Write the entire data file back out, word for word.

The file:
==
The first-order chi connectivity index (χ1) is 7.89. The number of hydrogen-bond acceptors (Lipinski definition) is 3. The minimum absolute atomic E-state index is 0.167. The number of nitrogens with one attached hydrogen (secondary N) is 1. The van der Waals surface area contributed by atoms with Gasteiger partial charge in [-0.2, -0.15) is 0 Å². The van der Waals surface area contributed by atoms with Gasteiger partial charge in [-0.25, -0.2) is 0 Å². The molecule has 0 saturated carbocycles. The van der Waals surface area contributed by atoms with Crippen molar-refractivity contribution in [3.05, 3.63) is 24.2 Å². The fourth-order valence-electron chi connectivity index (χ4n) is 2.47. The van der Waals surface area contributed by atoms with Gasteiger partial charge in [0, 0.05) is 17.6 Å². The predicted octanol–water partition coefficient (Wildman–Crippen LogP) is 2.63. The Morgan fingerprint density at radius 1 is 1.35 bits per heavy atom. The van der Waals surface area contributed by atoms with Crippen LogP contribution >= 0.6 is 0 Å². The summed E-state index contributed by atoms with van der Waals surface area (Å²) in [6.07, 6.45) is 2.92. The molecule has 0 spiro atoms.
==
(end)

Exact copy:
The first-order chi connectivity index (χ1) is 7.89. The number of hydrogen-bond acceptors (Lipinski definition) is 3. The minimum absolute atomic E-state index is 0.167. The number of nitrogens with one attached hydrogen (secondary N) is 1. The van der Waals surface area contributed by atoms with Gasteiger partial charge in [-0.2, -0.15) is 0 Å². The van der Waals surface area contributed by atoms with Gasteiger partial charge in [-0.25, -0.2) is 0 Å². The molecule has 0 saturated carbocycles. The van der Waals surface area contributed by atoms with Crippen molar-refractivity contribution in [3.05, 3.63) is 24.2 Å². The fourth-order valence-electron chi connectivity index (χ4n) is 2.47. The van der Waals surface area contributed by atoms with Gasteiger partial charge in [0, 0.05) is 17.6 Å². The predicted octanol–water partition coefficient (Wildman–Crippen LogP) is 2.63. The Morgan fingerprint density at radius 1 is 1.35 bits per heavy atom. The van der Waals surface area contributed by atoms with Crippen LogP contribution >= 0.6 is 0 Å². The summed E-state index contributed by atoms with van der Waals surface area (Å²) in [6.07, 6.45) is 2.92. The molecule has 0 spiro atoms.